By BosNewsLife Correspondents Stefan J. Bos and Santosh Digal reporting from the region
DELHI, INDIA (BosNewsLife)– Police in India’s Punjab state refuse to investigate the involvement of Hindu militants in the attempted murders of Christians, according to a report obtained by BosNewsLife Tuesday, March 2.
“The Punjab police are hiding the fact” that militants of the Sangh Parivar groupin the town of Batala “tried to burn five Christians alive,” said John Dayal of thefact-finding mission team of advocacy group All India Christian Council (AICC).
He compared the February 18-21 violence to last year’s clashes in the state ofOrissa in which at least over 100 persons died and thousands of homes andhundreds of churches and Christian institutions were destroyed.
The Orissa attacks followed the killing of Hindu leader Swami LaxmananandaSaraswati. Although Maoist rebels claimed responsibility for the assassination, Hindu militants blamed Christians for the killing.
Earlier violence also erupted in Orissa state’s Kandhamal district during Christmas week of2007, killing at least four Christians and burning 730 houses and 95 churches, Christians said at the time.
Dayal and his team said in their report that Hindu militants used similar methods in Punjab. The targeted Christians in Punjab “were from two families who live in the Church of North India’s (CNI) historic Church of the Epiphany compound built in 1865,”the report explained.
“As the larger group of attackers focused on burning the CNI church, a group of men armedwith sticks and rods came to the CNI deacon’s house…Deacon Victor Gill and his wife Parveen hid themselves under the bed. The assailants damaged the doors, tried toenter the room forcibly, and told the couple they would be burnt aliveif they did not come out.”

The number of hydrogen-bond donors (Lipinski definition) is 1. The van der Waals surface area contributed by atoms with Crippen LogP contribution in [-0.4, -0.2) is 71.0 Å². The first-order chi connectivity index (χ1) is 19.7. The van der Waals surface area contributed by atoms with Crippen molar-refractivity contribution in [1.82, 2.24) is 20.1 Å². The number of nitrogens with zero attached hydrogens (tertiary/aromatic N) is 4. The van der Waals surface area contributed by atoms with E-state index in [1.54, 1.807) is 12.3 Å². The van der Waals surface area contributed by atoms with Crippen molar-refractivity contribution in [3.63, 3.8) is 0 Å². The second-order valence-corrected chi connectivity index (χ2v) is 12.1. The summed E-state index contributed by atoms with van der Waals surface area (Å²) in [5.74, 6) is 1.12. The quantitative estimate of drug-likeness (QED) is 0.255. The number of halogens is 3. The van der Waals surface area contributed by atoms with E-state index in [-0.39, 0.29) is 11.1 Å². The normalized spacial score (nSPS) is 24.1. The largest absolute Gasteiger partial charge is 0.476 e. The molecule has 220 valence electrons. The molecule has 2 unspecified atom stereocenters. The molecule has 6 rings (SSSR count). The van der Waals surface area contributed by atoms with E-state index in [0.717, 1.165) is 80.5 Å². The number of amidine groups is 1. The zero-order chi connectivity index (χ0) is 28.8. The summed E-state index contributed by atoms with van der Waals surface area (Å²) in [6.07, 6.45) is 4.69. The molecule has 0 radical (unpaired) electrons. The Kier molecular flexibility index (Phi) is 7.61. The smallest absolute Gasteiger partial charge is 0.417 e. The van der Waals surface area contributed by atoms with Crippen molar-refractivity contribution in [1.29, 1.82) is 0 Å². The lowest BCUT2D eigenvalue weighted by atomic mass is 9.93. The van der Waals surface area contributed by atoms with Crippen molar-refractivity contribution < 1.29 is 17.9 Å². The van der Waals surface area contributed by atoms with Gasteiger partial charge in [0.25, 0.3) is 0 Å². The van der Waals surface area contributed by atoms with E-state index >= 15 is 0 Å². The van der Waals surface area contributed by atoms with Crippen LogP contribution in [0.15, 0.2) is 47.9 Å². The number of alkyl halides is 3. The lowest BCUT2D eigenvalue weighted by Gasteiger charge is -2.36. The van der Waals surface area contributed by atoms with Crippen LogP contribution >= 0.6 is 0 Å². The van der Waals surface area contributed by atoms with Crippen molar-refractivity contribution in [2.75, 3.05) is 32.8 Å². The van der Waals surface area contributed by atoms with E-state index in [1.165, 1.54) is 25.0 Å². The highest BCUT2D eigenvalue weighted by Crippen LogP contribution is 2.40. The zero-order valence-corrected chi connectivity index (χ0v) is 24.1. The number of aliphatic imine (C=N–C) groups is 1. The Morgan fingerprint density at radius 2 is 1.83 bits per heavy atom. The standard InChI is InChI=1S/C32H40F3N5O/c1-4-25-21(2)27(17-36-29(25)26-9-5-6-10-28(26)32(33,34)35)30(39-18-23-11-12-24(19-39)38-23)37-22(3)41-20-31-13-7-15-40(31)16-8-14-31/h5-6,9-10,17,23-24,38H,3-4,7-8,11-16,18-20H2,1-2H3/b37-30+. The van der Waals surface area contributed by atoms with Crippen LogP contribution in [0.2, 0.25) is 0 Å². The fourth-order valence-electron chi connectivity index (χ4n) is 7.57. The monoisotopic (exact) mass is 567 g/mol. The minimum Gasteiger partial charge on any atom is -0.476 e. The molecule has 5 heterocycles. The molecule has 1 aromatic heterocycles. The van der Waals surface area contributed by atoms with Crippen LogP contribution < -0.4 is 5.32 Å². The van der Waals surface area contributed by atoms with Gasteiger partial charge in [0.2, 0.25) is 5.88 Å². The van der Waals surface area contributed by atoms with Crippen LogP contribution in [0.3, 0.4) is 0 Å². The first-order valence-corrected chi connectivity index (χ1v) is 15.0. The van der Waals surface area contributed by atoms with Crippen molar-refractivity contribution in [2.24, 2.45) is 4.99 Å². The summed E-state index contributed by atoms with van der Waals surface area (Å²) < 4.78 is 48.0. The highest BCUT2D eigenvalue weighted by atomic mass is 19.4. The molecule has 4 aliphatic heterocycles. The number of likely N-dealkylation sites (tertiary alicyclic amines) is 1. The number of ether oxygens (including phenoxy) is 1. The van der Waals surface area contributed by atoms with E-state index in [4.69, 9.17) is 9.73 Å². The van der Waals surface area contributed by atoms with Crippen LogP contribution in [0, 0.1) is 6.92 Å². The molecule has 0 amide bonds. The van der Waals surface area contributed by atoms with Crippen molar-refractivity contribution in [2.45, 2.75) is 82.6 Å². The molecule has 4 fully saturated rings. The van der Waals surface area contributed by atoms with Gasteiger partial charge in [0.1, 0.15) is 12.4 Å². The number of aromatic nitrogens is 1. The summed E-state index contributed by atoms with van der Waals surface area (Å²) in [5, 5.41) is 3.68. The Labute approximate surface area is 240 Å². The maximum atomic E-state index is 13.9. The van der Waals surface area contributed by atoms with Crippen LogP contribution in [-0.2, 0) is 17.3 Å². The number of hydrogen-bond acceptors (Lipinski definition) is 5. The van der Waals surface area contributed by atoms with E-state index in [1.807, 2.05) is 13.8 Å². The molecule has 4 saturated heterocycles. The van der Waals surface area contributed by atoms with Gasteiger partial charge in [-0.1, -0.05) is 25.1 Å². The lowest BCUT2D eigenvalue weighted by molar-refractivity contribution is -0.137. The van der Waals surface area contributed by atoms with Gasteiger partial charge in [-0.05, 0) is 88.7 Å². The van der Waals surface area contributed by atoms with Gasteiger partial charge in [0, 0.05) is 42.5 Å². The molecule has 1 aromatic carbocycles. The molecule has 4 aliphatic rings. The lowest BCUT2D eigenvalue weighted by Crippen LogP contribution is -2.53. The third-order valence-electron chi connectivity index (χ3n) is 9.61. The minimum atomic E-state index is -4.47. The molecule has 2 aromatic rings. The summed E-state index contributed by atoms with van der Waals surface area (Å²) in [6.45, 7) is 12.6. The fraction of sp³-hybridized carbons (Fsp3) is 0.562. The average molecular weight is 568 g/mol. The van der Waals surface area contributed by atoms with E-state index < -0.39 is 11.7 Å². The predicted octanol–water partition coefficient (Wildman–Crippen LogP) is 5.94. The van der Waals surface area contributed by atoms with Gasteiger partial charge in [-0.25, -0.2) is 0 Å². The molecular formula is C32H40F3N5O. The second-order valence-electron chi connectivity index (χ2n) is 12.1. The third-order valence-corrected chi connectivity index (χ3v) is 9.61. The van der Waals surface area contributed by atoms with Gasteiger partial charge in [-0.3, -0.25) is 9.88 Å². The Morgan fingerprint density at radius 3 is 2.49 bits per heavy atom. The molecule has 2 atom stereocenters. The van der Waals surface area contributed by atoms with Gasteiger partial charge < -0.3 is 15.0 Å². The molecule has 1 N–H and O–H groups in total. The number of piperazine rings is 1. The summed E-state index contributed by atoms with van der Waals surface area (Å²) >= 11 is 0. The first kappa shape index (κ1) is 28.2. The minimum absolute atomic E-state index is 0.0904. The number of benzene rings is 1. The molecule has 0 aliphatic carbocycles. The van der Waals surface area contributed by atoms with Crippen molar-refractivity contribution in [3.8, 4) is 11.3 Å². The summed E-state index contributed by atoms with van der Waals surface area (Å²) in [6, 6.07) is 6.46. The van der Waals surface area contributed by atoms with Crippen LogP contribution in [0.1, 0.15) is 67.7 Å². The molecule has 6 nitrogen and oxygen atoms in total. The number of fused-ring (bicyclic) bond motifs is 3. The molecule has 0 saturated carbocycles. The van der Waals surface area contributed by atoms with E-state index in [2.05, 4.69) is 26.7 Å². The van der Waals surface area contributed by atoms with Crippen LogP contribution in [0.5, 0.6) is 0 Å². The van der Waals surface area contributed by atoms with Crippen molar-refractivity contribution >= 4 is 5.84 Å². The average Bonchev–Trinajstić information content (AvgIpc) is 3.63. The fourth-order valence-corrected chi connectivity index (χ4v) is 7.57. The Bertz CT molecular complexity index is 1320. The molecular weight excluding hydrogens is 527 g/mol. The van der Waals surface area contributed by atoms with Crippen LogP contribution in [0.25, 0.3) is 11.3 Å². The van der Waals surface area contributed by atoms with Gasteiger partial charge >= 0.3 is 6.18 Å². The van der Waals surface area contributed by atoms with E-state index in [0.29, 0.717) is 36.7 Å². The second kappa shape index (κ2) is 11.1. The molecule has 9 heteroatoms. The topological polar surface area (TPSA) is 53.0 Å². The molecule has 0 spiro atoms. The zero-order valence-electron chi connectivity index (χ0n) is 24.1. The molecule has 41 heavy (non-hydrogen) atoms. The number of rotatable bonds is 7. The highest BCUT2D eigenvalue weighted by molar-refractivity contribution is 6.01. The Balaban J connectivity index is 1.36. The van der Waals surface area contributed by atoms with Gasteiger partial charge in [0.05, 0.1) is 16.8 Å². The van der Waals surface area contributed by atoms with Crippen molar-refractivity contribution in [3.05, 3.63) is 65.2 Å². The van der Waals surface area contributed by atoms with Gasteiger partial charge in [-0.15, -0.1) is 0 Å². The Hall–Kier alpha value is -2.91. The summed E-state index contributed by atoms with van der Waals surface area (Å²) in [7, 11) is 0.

At a second “CNI house”, another group overturned a scooter, took out the petrol, and doused teacher Christopher Morris and his daughter Daisy with the fuel while the mother, Usha, “cringed in their home,” according to the AICC investigators.
“They tried to set the two on fire, but the matchbox had also been soaked in petrol and despitethree attempts to strike a match, the matchsticks would not ignite saving the family from being burnt alive.”
The AICC report also alleged that police “were watching” and that a fire brigade “came later” but”was blocked by a mob for quite some time.” Police officials had no comment.
“On February 20 the CNI church was set on fire and all its furniture burnt. Attempts were [also] made to destroy a nearby [Protestant] Salvation Army church, raised in 1958, where the pastor wasseriously injured,” the report added.
“We pleaded with the police to help, but they did not,” said the injured Pastor Gurnam Singhin published remarks.
The Christians were apparently attacked after they were trying to enforce an area-wide closure ofshops and markets to protest the publication of a picture of Jesus Christ holding a can of beer in one hand anda lit cigarette in another.
That picture was distributed ahead of Hindu festival Ram Navami or ‘the birthday of Rama’),which falls on March 24 this year.
“The banners were sponsored by a coalition of local political, media and business leaders, together with the trading community, which is almost entirely Hindu,” said the report.
“The Sangh Parivar [group] reacted to the Christian protest by mobilizing shopkeepers and youth‘to teach a lesson to Christians’…”There have been growing tensions between Christians and Hindus in several parts of India, a predominantlyHindu nation of over one billion people.”
AICC investigators also described the Punjab tensions as “part of a larger religious discrimination” in the state.
“The recent incidents also exposed the utter lack of Christian representation among the Punjab government.Less than half a dozen Christian leaders, many of them related to each other, hold positionsin the Akali Dal, Bharatiya Janata Party (BJP), and the Indian National Congress,” they wrote in the report.
However, “They have little connection with the masses living in villages, slums and poorly constructed ghettos outsidesome villages,” they added. National and local authorities had promised to improve the situation for minority Christians, but little has been done, the AICC report suggested.
“Church meetings are routinely denied permission, for example, and caste epithets are used againstthe Christians. The chief minister [of Punjab] had promised to have the situation investigated and remedialaction taken.”
Punjab’s Christian population is around 300,000, about 1.2 percent of the state population, mostly concentrated in Amritsar area and villages in the western part of the state, according to church estimates.